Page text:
“We’ve turned ourselves into something. We’re many small pieces, each of us different but now stitched together. A patchwork of souls.”
Today I am honoured to be joining the other brilliant Book Bloggers and Bookstagrammers on the blog tour for Dangerous Women by Hope Adams.
Dangerous Women is set in London, 1841. The Rajah sails for Australia. On board are 180 women convicted of petty crimes, sentenced to start a new life half way across the world. Daughters, sisters, mothers – they will never see home or family again. Despised and damned, all they have now is each other.
Until the murder…
As the fearful hunt for a killer begins, everyone on board is a suspect. The investigation risks tearing their friendships apart. But if the killer is not found, could it cost them all their last chance of freedom?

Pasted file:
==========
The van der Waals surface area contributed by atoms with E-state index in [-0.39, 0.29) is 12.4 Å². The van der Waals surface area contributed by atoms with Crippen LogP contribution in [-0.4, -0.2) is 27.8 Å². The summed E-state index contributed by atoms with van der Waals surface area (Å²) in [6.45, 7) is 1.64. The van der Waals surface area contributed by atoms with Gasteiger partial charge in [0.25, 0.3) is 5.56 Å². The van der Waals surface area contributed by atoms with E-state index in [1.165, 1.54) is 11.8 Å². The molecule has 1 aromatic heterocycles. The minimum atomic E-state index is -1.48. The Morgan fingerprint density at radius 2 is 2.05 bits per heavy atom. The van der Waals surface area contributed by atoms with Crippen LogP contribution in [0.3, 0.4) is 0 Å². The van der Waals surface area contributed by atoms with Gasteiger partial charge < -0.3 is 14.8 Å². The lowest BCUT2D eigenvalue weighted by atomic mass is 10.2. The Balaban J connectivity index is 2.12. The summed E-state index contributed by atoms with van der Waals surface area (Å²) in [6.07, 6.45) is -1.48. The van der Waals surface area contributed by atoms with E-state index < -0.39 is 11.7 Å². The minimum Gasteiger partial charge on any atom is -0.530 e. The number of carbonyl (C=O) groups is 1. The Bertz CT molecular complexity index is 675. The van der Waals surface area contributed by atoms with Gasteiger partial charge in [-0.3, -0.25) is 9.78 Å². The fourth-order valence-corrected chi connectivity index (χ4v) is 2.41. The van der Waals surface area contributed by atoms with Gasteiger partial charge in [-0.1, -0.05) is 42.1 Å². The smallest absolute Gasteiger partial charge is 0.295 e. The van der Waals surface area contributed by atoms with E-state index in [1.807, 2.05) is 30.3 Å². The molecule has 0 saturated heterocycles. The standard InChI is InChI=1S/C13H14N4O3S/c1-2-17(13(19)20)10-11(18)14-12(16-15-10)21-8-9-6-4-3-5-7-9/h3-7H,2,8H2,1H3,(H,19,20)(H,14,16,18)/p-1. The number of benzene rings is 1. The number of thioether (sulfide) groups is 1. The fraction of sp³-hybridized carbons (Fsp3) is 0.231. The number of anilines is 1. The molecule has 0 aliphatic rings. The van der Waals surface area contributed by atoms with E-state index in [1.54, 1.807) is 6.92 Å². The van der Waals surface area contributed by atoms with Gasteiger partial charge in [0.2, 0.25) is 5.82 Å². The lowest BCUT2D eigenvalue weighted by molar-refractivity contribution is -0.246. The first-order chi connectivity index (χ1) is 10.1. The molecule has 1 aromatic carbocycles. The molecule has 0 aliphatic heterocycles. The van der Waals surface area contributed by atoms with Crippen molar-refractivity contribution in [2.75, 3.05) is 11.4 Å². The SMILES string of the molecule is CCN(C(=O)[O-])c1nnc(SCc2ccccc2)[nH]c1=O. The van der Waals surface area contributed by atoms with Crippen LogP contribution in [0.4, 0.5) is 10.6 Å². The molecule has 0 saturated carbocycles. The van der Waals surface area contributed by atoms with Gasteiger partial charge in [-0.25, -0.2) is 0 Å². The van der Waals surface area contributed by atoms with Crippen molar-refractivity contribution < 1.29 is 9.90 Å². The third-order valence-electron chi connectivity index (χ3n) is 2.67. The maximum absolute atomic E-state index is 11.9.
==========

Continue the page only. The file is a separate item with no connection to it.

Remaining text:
Based on a real-life voyage, Dangerous Women is a sweeping tale of confinement, hope and the terrible things we do to survive.
What Did I Think?
They say that books are one of the best forms of escapism, and when they say that they mean books like Dangerous Women. The setting of this book is done so superbly, you feel like you know exactly what image the author is describing. The setting makes you feel like you are there, watching and listening to all the women surrounding you.
The book fluctuates between narrators and this excellently adds to the story and the narrative of women’s experiences in the 1800s. The different narratives also allowed me to understand different women’s perspectives and outlooks of the time, as well as helping me to draw an emotional connection with each character.
So, I was then shocked to hear that the book was inspired by a true historic event. The Rajah voyage actually did transport 180 convicts to Tasmania (as it is now known) in which 18 women crafted a patchwork quilt, which is held at the National Gallery of Australia. Therefore, the book for me, beautifully mixed fiction and history, with female empowerment and survival right at its very heart.